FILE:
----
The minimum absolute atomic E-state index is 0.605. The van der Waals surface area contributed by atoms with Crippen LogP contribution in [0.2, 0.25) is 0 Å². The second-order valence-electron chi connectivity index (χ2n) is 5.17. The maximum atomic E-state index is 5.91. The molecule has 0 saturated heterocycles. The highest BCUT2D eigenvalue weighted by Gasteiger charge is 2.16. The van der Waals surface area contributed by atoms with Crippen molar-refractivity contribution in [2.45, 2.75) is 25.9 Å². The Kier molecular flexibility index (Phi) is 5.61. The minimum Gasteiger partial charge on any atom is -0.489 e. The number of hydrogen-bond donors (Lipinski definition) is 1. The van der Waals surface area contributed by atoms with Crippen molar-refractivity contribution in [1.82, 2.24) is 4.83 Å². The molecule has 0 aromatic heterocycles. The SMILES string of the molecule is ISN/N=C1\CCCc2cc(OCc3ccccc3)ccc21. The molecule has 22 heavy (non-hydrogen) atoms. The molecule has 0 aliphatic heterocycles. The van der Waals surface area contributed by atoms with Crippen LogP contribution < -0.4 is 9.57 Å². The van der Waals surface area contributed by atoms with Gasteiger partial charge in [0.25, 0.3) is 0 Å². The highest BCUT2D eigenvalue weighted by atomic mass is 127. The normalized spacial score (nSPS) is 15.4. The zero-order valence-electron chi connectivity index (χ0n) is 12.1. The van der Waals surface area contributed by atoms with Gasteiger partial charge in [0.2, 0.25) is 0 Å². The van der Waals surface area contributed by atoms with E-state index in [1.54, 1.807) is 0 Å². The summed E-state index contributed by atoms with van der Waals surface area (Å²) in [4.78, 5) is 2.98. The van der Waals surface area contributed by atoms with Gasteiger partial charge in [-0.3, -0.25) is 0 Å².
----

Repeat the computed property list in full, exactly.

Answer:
The minimum absolute atomic E-state index is 0.605. The van der Waals surface area contributed by atoms with Crippen LogP contribution in [0.2, 0.25) is 0 Å². The second-order valence-electron chi connectivity index (χ2n) is 5.17. The maximum atomic E-state index is 5.91. The molecule has 0 saturated heterocycles. The highest BCUT2D eigenvalue weighted by Gasteiger charge is 2.16. The van der Waals surface area contributed by atoms with Crippen molar-refractivity contribution in [2.45, 2.75) is 25.9 Å². The Kier molecular flexibility index (Phi) is 5.61. The minimum Gasteiger partial charge on any atom is -0.489 e. The number of hydrogen-bond donors (Lipinski definition) is 1. The van der Waals surface area contributed by atoms with Crippen molar-refractivity contribution in [1.82, 2.24) is 4.83 Å². The molecule has 0 aromatic heterocycles. The SMILES string of the molecule is ISN/N=C1\CCCc2cc(OCc3ccccc3)ccc21. The molecule has 22 heavy (non-hydrogen) atoms. The molecule has 0 aliphatic heterocycles. The van der Waals surface area contributed by atoms with Crippen LogP contribution < -0.4 is 9.57 Å². The van der Waals surface area contributed by atoms with Gasteiger partial charge in [0.25, 0.3) is 0 Å². The highest BCUT2D eigenvalue weighted by atomic mass is 127. The normalized spacial score (nSPS) is 15.4. The zero-order valence-electron chi connectivity index (χ0n) is 12.1. The van der Waals surface area contributed by atoms with Gasteiger partial charge in [0.2, 0.25) is 0 Å². The van der Waals surface area contributed by atoms with E-state index in [1.54, 1.807) is 0 Å². The summed E-state index contributed by atoms with van der Waals surface area (Å²) in [4.78, 5) is 2.98. The van der Waals surface area contributed by atoms with Gasteiger partial charge in [-0.3, -0.25) is 0 Å².